Over the years I've attended scores of scientific conferences, representing most disciplines, and I've never heard two scientists argue over whether evolution is theory or fact. They debate some of the finer points, like the forces that drive evolution, but Darwinism is accepted as fact. Some of them have even seen evolution occur in their laboratories through the study of animals that go through many generations in a short period of time.
Most of the argument against evolution, of course, is based on religious teachings, not science. There is a serious conflict here, and I suspect it is the root of the problem. I recently heard a local pastor tell his television audience that evolution is "the greatest hoax ever perpetuated on the American people."
The debate has deteriorated into a mudslinging contest in which both sides will lose. Time magazine published a wonderful debate in its Nov. 13th issue between atheist biologist Richard Dawkins and Christian geneticist Francis Collins. Both are thoughtful scholars who have pioneered their fields, and who have spent a lot of time wondering about the meaning of it all.
Dawkins argues that evolution provides an alternative answer to the question of how we got to where we are. We have the answers now, he says, so we don't need to use God as an explanation.
Collins argues that he can be a good scientist and still believe in both evolution and God, because God must have set the rules and started the ball rolling, using evolution as a tool.
It's a wonderful debate, exploring both sides, but midway through it focuses on fundamentalist Christians who argue that evolution is contrary to scripture, and thus cannot be true.
"Why bother with these clowns?" Dawkins asks.
Collins shoots back that "we don't do a service to dialogue between science and faith to characterize sincere people by calling them names."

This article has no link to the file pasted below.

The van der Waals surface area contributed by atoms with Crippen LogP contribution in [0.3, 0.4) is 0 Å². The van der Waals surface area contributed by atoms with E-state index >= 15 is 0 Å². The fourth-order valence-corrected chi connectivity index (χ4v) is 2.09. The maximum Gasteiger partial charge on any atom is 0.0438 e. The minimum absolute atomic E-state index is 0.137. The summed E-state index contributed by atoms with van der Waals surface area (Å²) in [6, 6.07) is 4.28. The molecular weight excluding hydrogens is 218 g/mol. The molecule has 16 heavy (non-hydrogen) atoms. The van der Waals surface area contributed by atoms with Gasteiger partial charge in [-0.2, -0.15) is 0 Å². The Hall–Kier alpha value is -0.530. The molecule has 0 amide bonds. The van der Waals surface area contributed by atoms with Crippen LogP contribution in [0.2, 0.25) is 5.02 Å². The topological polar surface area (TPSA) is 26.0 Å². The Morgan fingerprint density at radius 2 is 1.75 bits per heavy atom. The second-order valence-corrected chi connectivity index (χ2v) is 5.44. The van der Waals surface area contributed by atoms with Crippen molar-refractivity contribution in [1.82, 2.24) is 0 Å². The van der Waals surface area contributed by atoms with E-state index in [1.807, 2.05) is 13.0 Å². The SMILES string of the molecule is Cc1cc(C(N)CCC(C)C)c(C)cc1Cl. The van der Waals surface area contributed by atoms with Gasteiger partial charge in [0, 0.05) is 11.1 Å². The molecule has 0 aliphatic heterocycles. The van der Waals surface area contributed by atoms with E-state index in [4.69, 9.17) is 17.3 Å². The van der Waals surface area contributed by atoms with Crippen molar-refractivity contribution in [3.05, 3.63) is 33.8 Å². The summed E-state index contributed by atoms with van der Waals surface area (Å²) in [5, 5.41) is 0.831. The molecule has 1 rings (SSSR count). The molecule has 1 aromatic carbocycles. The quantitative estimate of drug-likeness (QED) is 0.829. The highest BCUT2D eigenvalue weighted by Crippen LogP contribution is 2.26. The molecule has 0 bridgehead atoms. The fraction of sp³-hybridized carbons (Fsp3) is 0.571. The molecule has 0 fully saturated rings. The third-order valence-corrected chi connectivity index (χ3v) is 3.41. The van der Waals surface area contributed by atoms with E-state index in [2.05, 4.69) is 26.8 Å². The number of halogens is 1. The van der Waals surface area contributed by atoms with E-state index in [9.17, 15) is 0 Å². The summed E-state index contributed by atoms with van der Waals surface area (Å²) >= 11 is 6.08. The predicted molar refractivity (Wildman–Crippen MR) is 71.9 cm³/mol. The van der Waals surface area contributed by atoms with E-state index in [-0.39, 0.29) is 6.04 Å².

There's much more to the debate than that brief exchange, but I think it sums up what's so wrong with the current confrontation between science and religion.
Christians who don't accept evolution are clowns?
Scientists are taking part in a great hoax?
As a science writer who once studied for the ministry, I can tell you firsthand that embracing evolution can be difficult. Dawkins is right in suggesting that evolution answers questions that were once left to God, and it does provide an alternative explanation for the origin of life, and even purpose and morality.
So it's no mystery to me why at least some Christians may feel intimidated by it.
But it doesn't scare a man like Collins, director of the National Human Genome Research Institute. He believes in both.
"I am still able to accept and embrace the possibility that there are answers that science isn't able to provide about the natural world -- the questions about why instead of the questions about how," Collins says in the debate.
Both men are smart and forceful, and couldn't be more in disagreement. Maybe there isn't an answer.
But this much is clear. There is a huge gap between those who embrace scientific findings, and those who see science as a threat that is in conflict with beliefs they hold dear. The loser, I fear, will be science. And for that we will pay dearly.